Monaco 2000-2005

General Info 
- About Albuisson 
    Philatelic Arts 
- Awards Won (MOF) 
- Competitions 
- Private Works
    All Private Prints
    Fantastic Prints 
- Not Issued 

- Andorra
- France 1984-1989 
- France 1990-1994  
- France 1995-1999 
- France 2000-2005 
- France 2006-2010 
- Ivory Coast 
- Mali 
- Monaco 1986-1989 
- Monaco 1990-1994 
- Monaco 1995-1999 
- Monaco 2000-2005 
- Monaco 2006-2010 

Overseas Domains &
Overseas Territories 
of France
- French Polynesia 
- New Caledonia 
- St.-Pierre & Miquelon 
- TAAF 1997-2000
- TAAF 2001-2005  
- TAAF 2006-2010
- Wallis & Futuna 

- Checklist 
- Useful Links
- The Author


During a transition period in 2000-2001 all Monegasque stamps had two denominations, in Francs, and in Euro.  Beginning in 2002 their only denomination is in Euro.

It is beyond all doubt, that Albuisson likes veteran cars :-)  

Just look at this wonderful set of seven beautiful cars, combined with the fashion of their time, issued in 2000. 

Ranging from the Humber in 1911 to the Lamborghini Countach 1946, they are all sophistication beyond description. 

Design by Merot and engravings by Albuisson. 

  • Monaco 2000.  Veteran Cars combined with Fashion of Their Time. 

Monaco 2000. Humber 1999, Type Beeston.

Humber 1911, Type Beeston

Monaco 2000.  Ferrari F1 - 1989.

Ferrari F1 - 1989

Monaco 2000. Fiat 600 Jolly 1966.

Fiat 600 Jolly 1966

Monaco 2000. Januar 1947.

Jaguar 1947

Monaco 2000. Citroën C4F Autochenille 1929.

Citroën C4F Autochenille 1929

Monaco 2000.  Rolls Royce Silver Cloud 1956.

Rolls Royce Silver Cloud 1956

Monaco 2000.  Lamborghini Countach 1986.

Lamborghini Countach 1986


For the International Stamp Exhibition in Madrid 2000, this stamp was issued, showing the front of the Principal Post Office of Madrid, with the sculpture of "The Bear and the Strawberry-Tree" [Arbutus Unedo L.].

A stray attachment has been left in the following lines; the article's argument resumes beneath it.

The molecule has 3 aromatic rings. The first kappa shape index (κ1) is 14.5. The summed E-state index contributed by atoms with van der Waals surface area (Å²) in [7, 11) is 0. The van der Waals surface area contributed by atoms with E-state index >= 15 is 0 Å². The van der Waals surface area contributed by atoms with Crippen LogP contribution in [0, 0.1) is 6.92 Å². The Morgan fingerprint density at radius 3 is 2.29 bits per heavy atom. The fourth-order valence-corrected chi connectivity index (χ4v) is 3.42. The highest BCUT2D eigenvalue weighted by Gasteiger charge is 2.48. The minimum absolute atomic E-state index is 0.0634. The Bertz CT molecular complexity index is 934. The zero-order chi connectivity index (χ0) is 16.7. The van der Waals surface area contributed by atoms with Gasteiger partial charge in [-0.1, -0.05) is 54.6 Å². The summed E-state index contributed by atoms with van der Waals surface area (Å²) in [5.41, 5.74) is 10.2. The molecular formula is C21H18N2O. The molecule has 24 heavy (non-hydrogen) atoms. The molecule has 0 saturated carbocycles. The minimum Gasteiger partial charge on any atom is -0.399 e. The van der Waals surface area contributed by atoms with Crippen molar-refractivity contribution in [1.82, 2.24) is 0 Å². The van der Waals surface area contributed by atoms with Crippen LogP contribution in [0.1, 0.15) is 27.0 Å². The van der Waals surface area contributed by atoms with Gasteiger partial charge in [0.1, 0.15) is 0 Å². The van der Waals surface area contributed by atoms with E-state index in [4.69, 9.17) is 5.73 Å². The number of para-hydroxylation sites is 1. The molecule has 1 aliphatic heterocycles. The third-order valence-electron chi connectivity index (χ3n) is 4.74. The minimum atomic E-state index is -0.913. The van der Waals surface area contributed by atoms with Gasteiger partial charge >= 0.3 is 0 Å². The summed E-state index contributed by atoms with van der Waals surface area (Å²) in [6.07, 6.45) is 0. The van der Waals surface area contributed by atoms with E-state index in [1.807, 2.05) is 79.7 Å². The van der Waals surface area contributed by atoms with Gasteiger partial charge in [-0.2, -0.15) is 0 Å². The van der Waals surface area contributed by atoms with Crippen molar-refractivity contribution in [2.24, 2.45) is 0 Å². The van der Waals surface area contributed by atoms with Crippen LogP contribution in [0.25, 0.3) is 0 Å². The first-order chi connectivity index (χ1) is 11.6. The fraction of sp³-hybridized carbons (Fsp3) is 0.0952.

A very nice and well done stamp with a lot of good humour. 

  • Monaco 2000.  International Stamp Exhibition in Madrid. 

Monaco 2000. International Stamp Exhibition in Madrid.

In 1501, when Michelangelo was only 26 years old, he returned to Florence after a long absence. There he produced two free-standing sculptures, the Madonna and Child (1501-1505, Notre Dame, Bruges).  The major work of this period is the colossal (4.34 m/143 ft) marble David (1501-1504, Accademia, Florence). Stamp design by Irio-Ottavio Fantini, engraving by Albuisson. 

The Old Testament hero is depicted as a lithe, naked youth, muscular and alert, looking into the distance as if sizing up the enemy Goliath, whom he has not yet encountered.  When sculpting this statue Michelangelo is quoted to have expressed that 

Monaco 2001. Michelangelo: "David".

"When I saw this piece of marble, I knew immediately that David was inside.  My job would be to cut the excess marble away to reveal him".  

The statue, which symbolized the fortitude of the Florentine republic, originally stood in the Piazza della Signoria in front of the Palazzo Vecchio, the Florentine town hall. (A copy now stands in the piazza.)  

The fiery intensity of David’s facial expression exemplifies the terribilità (emotional intensity) that is characteristic of many of Michelangelo’s figures and of his own personality, and the whole figure demonstrates his mastery of the male nude. 

  • Monaco 2001. Michelangelo: David. 

The stamp immediately on the right is a most interesting issue, designed by Thierry Mordant, and engraved by Albuisson.